There are multiple ways of finding probabilities of combined events. Sample space, two way tables and tree diagrams are all useful in their own way but what happens when you have 3 events, 4 events, n events?
When this happens, we have to use the AND/OR statements.
AND means we multiply
OR means we add
The trick with this is to rewrite the question with the words AND and OR.
Remember that these are conditional probabilities so the probabilities will change.
Example : A bag contains 7 black and 3 white balls. Three balls are removed without replacement. Find the probability that...
1) I get three black balls.
This can only happen one way...
black AND a black AND a black.
If we write this using fractions we get

x 

x 

= 

This fraction will of course, cancel down to 1/3
2) I get 2 black and 1 white balls.
There are actually three different ways this can happen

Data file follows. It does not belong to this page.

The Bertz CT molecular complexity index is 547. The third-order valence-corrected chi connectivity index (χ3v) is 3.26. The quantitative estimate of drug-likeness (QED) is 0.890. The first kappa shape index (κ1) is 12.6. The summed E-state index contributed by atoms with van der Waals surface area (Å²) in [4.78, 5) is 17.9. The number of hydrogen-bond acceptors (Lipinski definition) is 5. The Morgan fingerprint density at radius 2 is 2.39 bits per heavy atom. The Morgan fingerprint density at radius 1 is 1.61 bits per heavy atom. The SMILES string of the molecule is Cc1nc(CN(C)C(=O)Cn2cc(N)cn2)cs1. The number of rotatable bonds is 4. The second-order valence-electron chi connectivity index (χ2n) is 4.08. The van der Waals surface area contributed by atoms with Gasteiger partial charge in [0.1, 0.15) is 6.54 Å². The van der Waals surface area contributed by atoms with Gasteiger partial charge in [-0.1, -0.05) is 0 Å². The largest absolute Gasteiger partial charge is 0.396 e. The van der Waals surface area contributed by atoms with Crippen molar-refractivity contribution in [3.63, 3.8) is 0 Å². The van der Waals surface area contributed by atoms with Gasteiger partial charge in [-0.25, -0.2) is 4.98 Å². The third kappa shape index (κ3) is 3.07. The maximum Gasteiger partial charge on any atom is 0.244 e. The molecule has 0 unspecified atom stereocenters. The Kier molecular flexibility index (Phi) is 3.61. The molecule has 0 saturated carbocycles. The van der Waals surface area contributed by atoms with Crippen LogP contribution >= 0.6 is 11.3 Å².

black AND a black AND a white.
OR
black AND a white AND a black.
OR
A white AND a black AND a black.
The trick here is to know that each one of these probabilities will actually be the same (try it, you'll see it's true) so we only have to find one.
Lets find black AND a black AND a white.

x 

x 

= 

We can now say that the probability of getting two blacks and a white is...

+ 

+ 

= 

This will cancel down nicely to 3/5
3) The probability of getting at least one white.
For this, you could work out the probability of each one that satisfies this and add them all together (There's 7 ways this can happen)
or
You can use the fact that P_{(at least 1)} = 1  P_{(none)}
So P_{(at least 1 white) }= 1  P_{(no whites)}
P_{(at least 1 white) }= 1  P_{(3 blacks)}
We worked out earlier that P(3 blacks) = 1/3
So we can say that the probability of getting at least one white = 1  1/3 = 2/3